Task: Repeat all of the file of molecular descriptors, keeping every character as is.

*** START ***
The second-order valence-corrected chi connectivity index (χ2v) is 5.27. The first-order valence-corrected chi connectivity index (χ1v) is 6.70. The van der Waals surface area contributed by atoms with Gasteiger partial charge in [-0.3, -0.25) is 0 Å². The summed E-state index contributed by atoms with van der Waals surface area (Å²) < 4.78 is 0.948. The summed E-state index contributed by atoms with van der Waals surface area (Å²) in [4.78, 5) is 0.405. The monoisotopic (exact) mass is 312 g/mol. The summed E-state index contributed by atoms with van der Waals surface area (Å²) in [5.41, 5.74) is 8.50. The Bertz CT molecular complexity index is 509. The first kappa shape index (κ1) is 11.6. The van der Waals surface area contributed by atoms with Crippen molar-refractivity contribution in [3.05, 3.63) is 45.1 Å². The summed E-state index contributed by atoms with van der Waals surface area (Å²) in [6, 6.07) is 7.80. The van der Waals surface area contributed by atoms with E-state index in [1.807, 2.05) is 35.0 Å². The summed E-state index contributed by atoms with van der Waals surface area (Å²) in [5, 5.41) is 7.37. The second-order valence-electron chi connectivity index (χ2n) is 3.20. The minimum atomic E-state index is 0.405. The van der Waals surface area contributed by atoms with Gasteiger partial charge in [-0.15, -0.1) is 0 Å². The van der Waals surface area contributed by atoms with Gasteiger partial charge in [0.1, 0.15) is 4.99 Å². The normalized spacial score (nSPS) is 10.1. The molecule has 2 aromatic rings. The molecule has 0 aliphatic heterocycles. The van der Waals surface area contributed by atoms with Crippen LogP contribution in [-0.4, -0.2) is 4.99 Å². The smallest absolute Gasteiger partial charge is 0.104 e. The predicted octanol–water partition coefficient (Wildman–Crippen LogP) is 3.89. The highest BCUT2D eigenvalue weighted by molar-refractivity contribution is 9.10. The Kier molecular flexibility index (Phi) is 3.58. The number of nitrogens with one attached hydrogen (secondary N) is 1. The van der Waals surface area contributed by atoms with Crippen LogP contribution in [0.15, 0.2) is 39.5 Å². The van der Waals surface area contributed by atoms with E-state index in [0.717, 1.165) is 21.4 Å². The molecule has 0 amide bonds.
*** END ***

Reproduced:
The second-order valence-corrected chi connectivity index (χ2v) is 5.27. The first-order valence-corrected chi connectivity index (χ1v) is 6.70. The van der Waals surface area contributed by atoms with Gasteiger partial charge in [-0.3, -0.25) is 0 Å². The summed E-state index contributed by atoms with van der Waals surface area (Å²) < 4.78 is 0.948. The summed E-state index contributed by atoms with van der Waals surface area (Å²) in [4.78, 5) is 0.405. The monoisotopic (exact) mass is 312 g/mol. The summed E-state index contributed by atoms with van der Waals surface area (Å²) in [5.41, 5.74) is 8.50. The Bertz CT molecular complexity index is 509. The first kappa shape index (κ1) is 11.6. The van der Waals surface area contributed by atoms with Crippen molar-refractivity contribution in [3.05, 3.63) is 45.1 Å². The summed E-state index contributed by atoms with van der Waals surface area (Å²) in [6, 6.07) is 7.80. The van der Waals surface area contributed by atoms with E-state index in [1.807, 2.05) is 35.0 Å². The summed E-state index contributed by atoms with van der Waals surface area (Å²) in [5, 5.41) is 7.37. The second-order valence-electron chi connectivity index (χ2n) is 3.20. The minimum atomic E-state index is 0.405. The van der Waals surface area contributed by atoms with Gasteiger partial charge in [-0.15, -0.1) is 0 Å². The van der Waals surface area contributed by atoms with Gasteiger partial charge in [0.1, 0.15) is 4.99 Å². The normalized spacial score (nSPS) is 10.1. The molecule has 2 aromatic rings. The molecule has 0 aliphatic heterocycles. The van der Waals surface area contributed by atoms with Crippen LogP contribution in [-0.4, -0.2) is 4.99 Å². The smallest absolute Gasteiger partial charge is 0.104 e. The predicted octanol–water partition coefficient (Wildman–Crippen LogP) is 3.89. The highest BCUT2D eigenvalue weighted by molar-refractivity contribution is 9.10. The Kier molecular flexibility index (Phi) is 3.58. The number of nitrogens with one attached hydrogen (secondary N) is 1. The van der Waals surface area contributed by atoms with Crippen LogP contribution in [0.15, 0.2) is 39.5 Å². The van der Waals surface area contributed by atoms with E-state index in [0.717, 1.165) is 21.4 Å². The molecule has 0 amide bonds.